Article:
The hotel owner found out about the party. She rang Ali and asked why he did not ring her. He said he had been told not to. As you can imagine an immediate row broke out between the site manager and the hotel owner.
This led to row number 3, as the site manager took a lump out of Ali for saying what he did. The next day he overhears the site manager talking to the hotel owner and giving him "down the banks." So he explodes and there is row number 4. The upshot is that "Ali" hands in his notice.
The hotel owner rings the lovely lady from the capital and explains how upset she is. She has cancer, her mother is very ill. She was so upset she says she didn't sleep all night. The capital lady smooths ruffled feathers and then organises a meeting with four of us, the manager and the caretaker to see what can be done to rectify the situation.
Ali is trustworthy and reliable. No-one wants him to leave. The site manager arrived to find the English gent and I also present. She immediately began a bravura performance, stating she would not stay and would not discuss the topic. The other two Turkish ladies managed to persuade her to stay by saying Ali would not be present and we would talk to him later.
She immediately began a rant, he was a peasant, ignorant, uneducated etc.... needless to say I was shocked. English Gent who up to now had lot of respect for her, began to roar at her and tell her to "shut up," a phrase I absolutely abhor.
Instead of endlessly going over the "I said, he said ....." I suggested we move on to look for a solution. If we drew up a list of work conditions and hours there would be no misunderstandings. This was not acceptable to the manager but accepted immediately by the rest of the group. Then the s*** hit the fan. According to the manager it was all my fault. I should not have been friendly with him. We should not have brought him to Ireland. He no longer knows his place. He uses the familiar form of address to the manager. Turkish like French has the tu and vous verbs forms, sen and siz in Turkish. He will never amount to anything because of this. This is about a guy who walks their dog daily for no extra pay.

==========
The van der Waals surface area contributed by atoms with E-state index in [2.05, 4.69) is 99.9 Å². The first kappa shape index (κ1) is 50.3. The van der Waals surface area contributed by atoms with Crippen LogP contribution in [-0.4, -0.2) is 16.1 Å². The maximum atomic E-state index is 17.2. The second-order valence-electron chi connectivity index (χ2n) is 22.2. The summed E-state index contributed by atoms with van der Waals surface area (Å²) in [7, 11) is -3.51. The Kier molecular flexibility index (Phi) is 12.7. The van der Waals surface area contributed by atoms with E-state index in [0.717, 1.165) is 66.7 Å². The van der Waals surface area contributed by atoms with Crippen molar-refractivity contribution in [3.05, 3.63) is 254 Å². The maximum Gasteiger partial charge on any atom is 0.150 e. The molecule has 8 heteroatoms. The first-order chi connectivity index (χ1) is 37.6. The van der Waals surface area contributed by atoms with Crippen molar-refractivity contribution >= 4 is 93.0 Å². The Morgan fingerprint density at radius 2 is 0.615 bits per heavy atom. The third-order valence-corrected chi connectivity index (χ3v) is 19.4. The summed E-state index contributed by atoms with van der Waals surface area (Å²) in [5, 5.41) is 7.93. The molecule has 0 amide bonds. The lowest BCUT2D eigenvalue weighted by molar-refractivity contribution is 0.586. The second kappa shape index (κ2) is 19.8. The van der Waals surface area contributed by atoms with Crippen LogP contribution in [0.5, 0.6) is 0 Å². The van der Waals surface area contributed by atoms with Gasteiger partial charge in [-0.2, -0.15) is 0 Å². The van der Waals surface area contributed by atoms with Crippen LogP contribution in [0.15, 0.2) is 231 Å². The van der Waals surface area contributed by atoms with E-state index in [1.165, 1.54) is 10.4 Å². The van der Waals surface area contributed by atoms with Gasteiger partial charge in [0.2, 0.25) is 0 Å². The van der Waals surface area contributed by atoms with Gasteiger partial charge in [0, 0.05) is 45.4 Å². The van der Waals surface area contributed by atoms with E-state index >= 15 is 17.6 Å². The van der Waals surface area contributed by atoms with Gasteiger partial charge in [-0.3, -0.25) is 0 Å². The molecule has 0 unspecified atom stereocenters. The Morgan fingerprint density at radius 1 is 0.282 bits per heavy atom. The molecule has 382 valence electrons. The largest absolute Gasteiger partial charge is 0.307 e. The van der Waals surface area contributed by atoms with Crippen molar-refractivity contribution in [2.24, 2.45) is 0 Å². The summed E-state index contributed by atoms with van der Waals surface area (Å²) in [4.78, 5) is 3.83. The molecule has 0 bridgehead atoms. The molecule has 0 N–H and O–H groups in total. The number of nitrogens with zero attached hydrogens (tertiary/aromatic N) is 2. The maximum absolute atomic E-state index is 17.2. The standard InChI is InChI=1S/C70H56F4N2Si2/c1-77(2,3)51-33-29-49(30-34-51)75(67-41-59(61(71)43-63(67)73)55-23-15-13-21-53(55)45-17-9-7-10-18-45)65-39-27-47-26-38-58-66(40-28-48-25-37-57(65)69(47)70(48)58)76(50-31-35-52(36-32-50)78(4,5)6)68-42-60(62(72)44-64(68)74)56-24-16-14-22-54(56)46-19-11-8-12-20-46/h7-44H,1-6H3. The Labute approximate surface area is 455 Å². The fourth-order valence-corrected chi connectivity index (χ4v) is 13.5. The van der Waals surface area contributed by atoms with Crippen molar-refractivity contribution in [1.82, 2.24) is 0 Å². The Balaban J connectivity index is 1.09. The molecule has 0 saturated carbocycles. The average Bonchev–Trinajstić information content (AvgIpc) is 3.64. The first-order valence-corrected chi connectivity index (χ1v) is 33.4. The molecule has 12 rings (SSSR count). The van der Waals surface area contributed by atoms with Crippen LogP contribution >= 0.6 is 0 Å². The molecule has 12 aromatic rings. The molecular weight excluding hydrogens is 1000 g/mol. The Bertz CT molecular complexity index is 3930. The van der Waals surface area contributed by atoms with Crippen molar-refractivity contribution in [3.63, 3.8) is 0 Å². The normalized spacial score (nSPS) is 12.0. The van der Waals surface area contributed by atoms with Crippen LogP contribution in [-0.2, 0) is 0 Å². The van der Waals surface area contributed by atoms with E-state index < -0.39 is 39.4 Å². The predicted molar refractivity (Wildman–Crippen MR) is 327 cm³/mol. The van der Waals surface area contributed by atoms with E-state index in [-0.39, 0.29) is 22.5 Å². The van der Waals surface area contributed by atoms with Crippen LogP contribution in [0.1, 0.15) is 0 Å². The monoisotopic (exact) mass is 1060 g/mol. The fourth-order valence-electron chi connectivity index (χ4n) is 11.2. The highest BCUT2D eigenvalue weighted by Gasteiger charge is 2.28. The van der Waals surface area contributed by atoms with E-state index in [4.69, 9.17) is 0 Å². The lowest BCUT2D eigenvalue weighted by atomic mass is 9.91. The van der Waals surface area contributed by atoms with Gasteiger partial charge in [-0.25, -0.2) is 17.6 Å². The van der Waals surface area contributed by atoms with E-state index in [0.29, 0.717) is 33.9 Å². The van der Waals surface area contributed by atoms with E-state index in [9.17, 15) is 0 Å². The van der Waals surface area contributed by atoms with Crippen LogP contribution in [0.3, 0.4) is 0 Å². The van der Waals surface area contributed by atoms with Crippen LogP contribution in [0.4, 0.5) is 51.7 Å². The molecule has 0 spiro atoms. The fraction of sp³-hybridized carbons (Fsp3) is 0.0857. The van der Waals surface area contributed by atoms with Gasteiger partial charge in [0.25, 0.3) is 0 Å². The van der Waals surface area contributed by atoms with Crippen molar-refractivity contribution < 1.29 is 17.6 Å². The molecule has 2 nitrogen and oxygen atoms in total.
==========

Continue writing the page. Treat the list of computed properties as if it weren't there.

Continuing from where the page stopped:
My smile has encouraged Ali to insurrection. In my opinion all I have done is treat him as a fellow human being, as I would anyone else. I think everyone, regardless of their job or income is entitled to respect. The manager emphatically stated she does not have to show him respect, she is his employer.
It is a question that has sometimes crossed our minds, is treating him by our standards creating an unreal expectation of how others will treat him? Are we responsible for creating dissatisfaction with his lot? Yet as opposed to this Capital Lady has always treated him with respect and has always received it in return, yet he does not expect to be her friend. He knows the boundaries. What is your opinion? Should we have gone against our natures and cultures and been more reserved, should we have kept a distance? Should I not have given him English lessons to try and help him to improve himself? Or is it a good thing to show others a different way of doing things, to challenge the class system and snobbery that exists among many though certainly not all well-to-do Turks. I am really interested in your imput. I would love to hear your opinion on this topic.
As to the outcome of our "situation" there will be a meeting on Sunday evening with all the house owners to discuss the problem and hopefully draw up a proper work contract for the caretaker, whoever it may be.